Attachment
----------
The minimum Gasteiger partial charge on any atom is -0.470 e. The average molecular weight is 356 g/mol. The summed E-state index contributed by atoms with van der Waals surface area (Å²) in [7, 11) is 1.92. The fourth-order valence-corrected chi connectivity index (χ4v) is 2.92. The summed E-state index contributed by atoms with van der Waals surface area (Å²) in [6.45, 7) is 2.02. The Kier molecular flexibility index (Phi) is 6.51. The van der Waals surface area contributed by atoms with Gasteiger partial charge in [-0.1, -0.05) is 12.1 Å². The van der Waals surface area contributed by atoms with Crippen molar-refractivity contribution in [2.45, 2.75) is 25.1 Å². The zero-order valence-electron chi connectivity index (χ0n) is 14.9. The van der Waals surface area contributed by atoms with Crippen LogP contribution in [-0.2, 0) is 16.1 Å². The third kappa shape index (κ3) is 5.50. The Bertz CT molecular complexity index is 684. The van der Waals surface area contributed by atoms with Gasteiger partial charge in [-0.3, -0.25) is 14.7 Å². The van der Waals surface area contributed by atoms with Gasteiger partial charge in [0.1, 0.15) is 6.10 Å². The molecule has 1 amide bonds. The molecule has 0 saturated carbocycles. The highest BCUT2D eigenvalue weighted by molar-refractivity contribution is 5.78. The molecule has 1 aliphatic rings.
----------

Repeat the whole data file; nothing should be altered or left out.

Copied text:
The minimum Gasteiger partial charge on any atom is -0.470 e. The average molecular weight is 356 g/mol. The summed E-state index contributed by atoms with van der Waals surface area (Å²) in [7, 11) is 1.92. The fourth-order valence-corrected chi connectivity index (χ4v) is 2.92. The summed E-state index contributed by atoms with van der Waals surface area (Å²) in [6.45, 7) is 2.02. The Kier molecular flexibility index (Phi) is 6.51. The van der Waals surface area contributed by atoms with Gasteiger partial charge in [-0.1, -0.05) is 12.1 Å². The van der Waals surface area contributed by atoms with Crippen molar-refractivity contribution in [2.45, 2.75) is 25.1 Å². The zero-order valence-electron chi connectivity index (χ0n) is 14.9. The van der Waals surface area contributed by atoms with Crippen LogP contribution in [-0.2, 0) is 16.1 Å². The third kappa shape index (κ3) is 5.50. The Bertz CT molecular complexity index is 684. The van der Waals surface area contributed by atoms with Gasteiger partial charge in [-0.3, -0.25) is 14.7 Å². The van der Waals surface area contributed by atoms with Gasteiger partial charge in [0.1, 0.15) is 6.10 Å². The molecule has 1 amide bonds. The molecule has 0 saturated carbocycles. The highest BCUT2D eigenvalue weighted by molar-refractivity contribution is 5.78. The molecule has 1 aliphatic rings.